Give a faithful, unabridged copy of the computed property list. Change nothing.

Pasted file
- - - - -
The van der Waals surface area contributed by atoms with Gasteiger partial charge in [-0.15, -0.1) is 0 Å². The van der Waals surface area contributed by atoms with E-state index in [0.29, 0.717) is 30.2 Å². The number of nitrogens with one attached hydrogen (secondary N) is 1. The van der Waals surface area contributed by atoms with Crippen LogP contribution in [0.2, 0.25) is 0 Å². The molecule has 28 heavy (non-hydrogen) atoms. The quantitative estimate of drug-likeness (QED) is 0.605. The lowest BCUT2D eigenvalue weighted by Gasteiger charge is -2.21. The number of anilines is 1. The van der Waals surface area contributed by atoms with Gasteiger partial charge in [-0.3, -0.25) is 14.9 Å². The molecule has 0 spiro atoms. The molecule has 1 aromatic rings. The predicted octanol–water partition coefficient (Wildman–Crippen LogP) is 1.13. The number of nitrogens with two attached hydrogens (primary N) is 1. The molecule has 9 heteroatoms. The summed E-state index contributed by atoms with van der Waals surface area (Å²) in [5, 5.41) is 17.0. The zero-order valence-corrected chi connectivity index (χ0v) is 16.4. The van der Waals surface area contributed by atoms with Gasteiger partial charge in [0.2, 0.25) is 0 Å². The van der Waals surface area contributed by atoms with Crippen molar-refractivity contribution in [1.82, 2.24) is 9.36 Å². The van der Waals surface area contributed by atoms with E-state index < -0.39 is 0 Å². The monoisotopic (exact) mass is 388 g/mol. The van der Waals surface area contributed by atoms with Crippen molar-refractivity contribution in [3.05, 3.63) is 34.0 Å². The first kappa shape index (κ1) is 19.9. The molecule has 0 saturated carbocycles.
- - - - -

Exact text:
The van der Waals surface area contributed by atoms with Gasteiger partial charge in [-0.15, -0.1) is 0 Å². The van der Waals surface area contributed by atoms with E-state index in [0.29, 0.717) is 30.2 Å². The number of nitrogens with one attached hydrogen (secondary N) is 1. The van der Waals surface area contributed by atoms with Crippen LogP contribution in [0.2, 0.25) is 0 Å². The molecule has 28 heavy (non-hydrogen) atoms. The quantitative estimate of drug-likeness (QED) is 0.605. The lowest BCUT2D eigenvalue weighted by Gasteiger charge is -2.21. The number of anilines is 1. The van der Waals surface area contributed by atoms with Gasteiger partial charge in [-0.3, -0.25) is 14.9 Å². The molecule has 0 spiro atoms. The molecule has 1 aromatic rings. The predicted octanol–water partition coefficient (Wildman–Crippen LogP) is 1.13. The number of nitrogens with two attached hydrogens (primary N) is 1. The molecule has 9 heteroatoms. The summed E-state index contributed by atoms with van der Waals surface area (Å²) in [5, 5.41) is 17.0. The zero-order valence-corrected chi connectivity index (χ0v) is 16.4. The van der Waals surface area contributed by atoms with Gasteiger partial charge in [0.2, 0.25) is 0 Å². The van der Waals surface area contributed by atoms with Crippen molar-refractivity contribution in [1.82, 2.24) is 9.36 Å². The van der Waals surface area contributed by atoms with E-state index < -0.39 is 0 Å². The monoisotopic (exact) mass is 388 g/mol. The van der Waals surface area contributed by atoms with Crippen molar-refractivity contribution in [3.05, 3.63) is 34.0 Å². The first kappa shape index (κ1) is 19.9. The molecule has 0 saturated carbocycles.